State-Owned Enterprises in Azerbaijan: What to do? - Nariman Mannapbekov and Aimee Hampel-Milagrosa
Op-Ed / Opinion | 7 October 2020
In many parts of the world, state-owned enterprises (SOEs) are often inefficient, poorly run, and drowning in debt. This is particularly the case in emerging economies. What is less often discussed is the fact that successful SOEs can produce fundamental improvements in public service delivery and sustain economic growth, especially when focused on economic activities where market failures tend to deter the private sector.
In Azerbaijan, the Government presides over several SOEs across many sectors. These include companies that provide critical public goods such as power generation and distribution, oil and gas production, the supply of water and heat, airways, railways and freight services. Many of these SOEs exist to address market failures. But other SOEs exist to maintain national control of industries, promote economic development, and ensure the provision of vital public services. In Azerbaijan, a large proportion of the working population is employed by the more than 12,000 national and municipal state firms and together contributed 18% of GDP annually from 2014-2016.
But SOEs could also pose a problem for the economy. An Asian Development Bank (ADB) review of the country’s 14 largest SOEs found that between 2013-2017, the underperformance in state firms was equivalent to an average efficiency loss of 4.2% of GDP. This means SOEs could have contributed much more to the economy but did not.
For this reason, the Government has launched an ambitious reform program to improve the performance of its SOEs. The objective is to transform SOEs from being a massive burden on the state budget to a key driver of development and economic growth. Initial reforms efforts have addressed some of the key issues plaguing SOEs including the introduction of selected corporate rules and standards. But to bring about far-reaching, long-term change, the government can go further with its reforms. Critical to its success are reforms in four key areas:
First, to adopt an explicit SOE policy and support sector reforms. These can help push SOEs to become efficient business entities with a clear division between their commercial and non-commercial functions.
Second, to establish key targets and performance indicators for SOEs. Procedures should be established setting out how the Government, through the Ministry of Finance and Commission on Large SOEs, will exercise oversight, monitor performance, and deal with possible risks and weaknesses, such as SOEs’ abilities to service their debts.
Third, to strengthen the corporate governance structure in SOEs including the establishment of Supervisory Boards. This will help ensure transparency and oversight in the decision-making process, and other necessary financial control mechanisms.
Fourth, to ensure that SOEs disclose detailed financial and operating information, such as annual financial reports, by tightening legal loopholes that currently allow them to avoid their disclosure obligations.
These reform measures are potentially controversial, complex, and will no doubt take time to implement. But the lessons from other countries that have trodden a similar path – such as Australia, Georgia, Indonesia, Malaysia, New Zealand, and Singapore – suggests the effort will be worth it.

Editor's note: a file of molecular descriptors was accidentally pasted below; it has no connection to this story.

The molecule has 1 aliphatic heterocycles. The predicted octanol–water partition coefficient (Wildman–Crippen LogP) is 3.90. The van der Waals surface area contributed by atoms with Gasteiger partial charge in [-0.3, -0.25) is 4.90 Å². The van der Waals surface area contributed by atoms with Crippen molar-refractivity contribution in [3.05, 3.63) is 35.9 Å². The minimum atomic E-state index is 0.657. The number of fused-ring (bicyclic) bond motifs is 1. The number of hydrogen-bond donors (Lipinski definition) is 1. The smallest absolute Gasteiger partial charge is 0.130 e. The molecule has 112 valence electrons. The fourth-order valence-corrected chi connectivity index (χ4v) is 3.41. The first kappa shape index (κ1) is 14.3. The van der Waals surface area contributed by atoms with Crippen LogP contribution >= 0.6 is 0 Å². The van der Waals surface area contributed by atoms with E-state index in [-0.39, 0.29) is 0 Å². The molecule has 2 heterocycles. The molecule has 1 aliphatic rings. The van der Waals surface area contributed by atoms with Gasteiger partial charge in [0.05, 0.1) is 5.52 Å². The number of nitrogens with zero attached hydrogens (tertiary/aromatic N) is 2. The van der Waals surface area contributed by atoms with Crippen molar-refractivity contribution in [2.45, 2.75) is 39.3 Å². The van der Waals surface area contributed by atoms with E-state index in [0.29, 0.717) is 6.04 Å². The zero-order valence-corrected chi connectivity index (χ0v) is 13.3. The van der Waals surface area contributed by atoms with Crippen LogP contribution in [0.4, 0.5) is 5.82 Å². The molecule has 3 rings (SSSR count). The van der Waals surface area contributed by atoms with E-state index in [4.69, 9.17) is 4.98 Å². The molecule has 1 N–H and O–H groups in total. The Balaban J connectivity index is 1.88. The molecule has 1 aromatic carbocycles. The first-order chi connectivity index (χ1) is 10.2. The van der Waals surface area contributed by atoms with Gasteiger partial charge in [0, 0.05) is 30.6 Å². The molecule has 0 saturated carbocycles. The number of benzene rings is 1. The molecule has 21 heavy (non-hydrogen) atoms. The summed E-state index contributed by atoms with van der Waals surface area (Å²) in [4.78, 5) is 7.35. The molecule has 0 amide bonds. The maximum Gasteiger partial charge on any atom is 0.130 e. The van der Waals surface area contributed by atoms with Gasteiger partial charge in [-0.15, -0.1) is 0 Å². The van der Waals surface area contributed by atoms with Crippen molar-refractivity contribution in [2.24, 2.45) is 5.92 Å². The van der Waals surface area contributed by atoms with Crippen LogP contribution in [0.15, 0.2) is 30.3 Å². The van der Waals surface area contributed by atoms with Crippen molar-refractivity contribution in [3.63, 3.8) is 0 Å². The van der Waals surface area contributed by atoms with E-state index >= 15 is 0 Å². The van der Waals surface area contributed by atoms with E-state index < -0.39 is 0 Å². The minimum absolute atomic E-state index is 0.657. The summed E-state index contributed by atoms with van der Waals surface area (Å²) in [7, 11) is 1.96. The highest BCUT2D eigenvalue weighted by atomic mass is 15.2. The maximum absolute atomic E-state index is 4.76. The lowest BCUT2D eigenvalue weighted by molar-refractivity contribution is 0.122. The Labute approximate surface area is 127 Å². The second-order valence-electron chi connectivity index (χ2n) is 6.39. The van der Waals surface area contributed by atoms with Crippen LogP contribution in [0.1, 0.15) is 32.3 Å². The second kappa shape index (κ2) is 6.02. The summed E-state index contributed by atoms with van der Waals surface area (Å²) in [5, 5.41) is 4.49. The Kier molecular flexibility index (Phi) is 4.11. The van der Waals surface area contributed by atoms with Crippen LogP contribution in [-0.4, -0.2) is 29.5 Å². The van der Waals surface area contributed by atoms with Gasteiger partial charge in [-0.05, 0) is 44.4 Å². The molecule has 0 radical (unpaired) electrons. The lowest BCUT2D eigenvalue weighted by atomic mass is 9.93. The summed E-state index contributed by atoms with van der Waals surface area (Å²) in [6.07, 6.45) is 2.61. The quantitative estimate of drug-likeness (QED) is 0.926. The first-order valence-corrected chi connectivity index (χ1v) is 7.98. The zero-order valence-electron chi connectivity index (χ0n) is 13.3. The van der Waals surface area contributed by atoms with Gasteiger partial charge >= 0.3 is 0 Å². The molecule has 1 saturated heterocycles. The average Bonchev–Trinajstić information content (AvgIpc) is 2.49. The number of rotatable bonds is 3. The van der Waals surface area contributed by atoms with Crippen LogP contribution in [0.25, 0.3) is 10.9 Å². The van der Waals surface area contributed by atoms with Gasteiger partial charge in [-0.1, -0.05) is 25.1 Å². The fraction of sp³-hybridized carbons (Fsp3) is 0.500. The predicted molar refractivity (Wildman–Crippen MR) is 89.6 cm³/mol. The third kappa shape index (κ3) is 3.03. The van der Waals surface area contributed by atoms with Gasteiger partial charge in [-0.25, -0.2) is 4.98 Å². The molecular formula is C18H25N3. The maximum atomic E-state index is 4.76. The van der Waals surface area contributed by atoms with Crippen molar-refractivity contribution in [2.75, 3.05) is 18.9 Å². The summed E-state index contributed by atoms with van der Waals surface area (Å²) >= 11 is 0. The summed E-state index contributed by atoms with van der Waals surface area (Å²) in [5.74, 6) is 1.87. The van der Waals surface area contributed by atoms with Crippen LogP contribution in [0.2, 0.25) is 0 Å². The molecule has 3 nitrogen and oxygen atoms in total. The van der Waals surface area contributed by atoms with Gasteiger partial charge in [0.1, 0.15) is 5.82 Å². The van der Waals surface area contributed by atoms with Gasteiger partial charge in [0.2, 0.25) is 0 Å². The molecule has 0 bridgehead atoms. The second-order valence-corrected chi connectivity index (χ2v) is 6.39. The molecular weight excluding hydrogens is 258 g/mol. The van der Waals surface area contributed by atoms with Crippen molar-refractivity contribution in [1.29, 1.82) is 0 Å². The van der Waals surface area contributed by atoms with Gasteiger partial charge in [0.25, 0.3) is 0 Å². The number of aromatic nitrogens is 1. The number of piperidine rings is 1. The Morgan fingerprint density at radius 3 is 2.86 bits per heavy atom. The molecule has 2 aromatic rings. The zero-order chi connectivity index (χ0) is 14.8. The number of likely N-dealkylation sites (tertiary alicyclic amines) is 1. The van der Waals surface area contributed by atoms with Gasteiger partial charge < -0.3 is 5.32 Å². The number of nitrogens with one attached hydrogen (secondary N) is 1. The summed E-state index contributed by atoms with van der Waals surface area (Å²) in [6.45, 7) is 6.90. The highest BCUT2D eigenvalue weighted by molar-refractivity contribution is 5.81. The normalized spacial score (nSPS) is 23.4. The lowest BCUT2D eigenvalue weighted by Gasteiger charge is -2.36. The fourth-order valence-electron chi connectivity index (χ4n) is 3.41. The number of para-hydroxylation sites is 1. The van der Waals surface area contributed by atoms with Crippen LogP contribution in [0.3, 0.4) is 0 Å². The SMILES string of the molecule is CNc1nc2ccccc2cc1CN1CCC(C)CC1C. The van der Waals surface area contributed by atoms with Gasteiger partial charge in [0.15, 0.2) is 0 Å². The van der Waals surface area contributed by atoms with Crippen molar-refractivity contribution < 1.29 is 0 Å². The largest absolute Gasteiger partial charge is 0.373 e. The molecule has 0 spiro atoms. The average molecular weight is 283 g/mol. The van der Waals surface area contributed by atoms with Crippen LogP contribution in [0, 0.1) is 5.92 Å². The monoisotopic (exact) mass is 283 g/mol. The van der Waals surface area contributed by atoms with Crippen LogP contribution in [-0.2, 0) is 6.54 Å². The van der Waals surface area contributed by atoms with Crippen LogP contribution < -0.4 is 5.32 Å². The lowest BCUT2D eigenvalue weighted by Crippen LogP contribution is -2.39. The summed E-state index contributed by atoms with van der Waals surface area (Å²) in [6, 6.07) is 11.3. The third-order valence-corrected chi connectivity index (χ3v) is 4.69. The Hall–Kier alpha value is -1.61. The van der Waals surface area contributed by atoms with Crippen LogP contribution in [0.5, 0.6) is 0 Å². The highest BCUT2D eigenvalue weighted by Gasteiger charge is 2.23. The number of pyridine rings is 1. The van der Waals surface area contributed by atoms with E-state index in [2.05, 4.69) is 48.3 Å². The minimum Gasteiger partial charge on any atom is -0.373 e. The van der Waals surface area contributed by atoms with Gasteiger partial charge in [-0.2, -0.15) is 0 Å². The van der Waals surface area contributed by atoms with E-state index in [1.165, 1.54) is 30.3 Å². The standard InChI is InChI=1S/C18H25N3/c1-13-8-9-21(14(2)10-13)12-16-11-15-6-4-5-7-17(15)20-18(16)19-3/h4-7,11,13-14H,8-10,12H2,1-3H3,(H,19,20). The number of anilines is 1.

For example, Malaysia introduced a performance-based culture for SOE management, a critical factor in making the companies profitable. Between 2004 and 2014, Malaysia’s 20 largest SOEs tripled their market capitalization.
The recently created Azerbaijan Investment Holding is mandated to boost corporate reforms in SOEs. The first sets of tasks have begun, but there remains considerable hard, meticulous, and painstaking work ahead given that every SOE has different challenges and needs. What may work for an SOE in one country may not work elsewhere. Above all, SOEs reform must be approached from a sector reform perspective. But when it comes to applying corporate governance principles, the Government can be bold and take an “if not, why not” approach to its SOEs, starting with audits.
Currently many SOEs engage external auditors to provide an independent opinion on the SOE’s financial statements. Performance audit initiatives should also be introduced to improve accountability audit quality and ensure that goods are acquired economically (in the right quality, quantity, and at the right time and place), used efficiently to maximize output, and applied effectively to meet the firm’s operational goals.
Conducting performance audits to enhance SOE efficiency is standard practice in many countries and works well. SOEs should strengthen their internal audit units to start the process. This will also support the Government’s broader reform agenda to institute a performance-based budgeting and agency results framework.
Conducting dual audits (financial and performance) is costly and could be used as a reason not to introduce them. But if the work is done by a reputable and experienced auditor, the costs are soon repaid through improvements in performance and financial health. This work should be funded by SOEs themselves.
Azerbaijan now has an opportunity to transform its SOEs and advancing reforms in key areas can help achieve this – for the good of its economy, development and most importantly its people.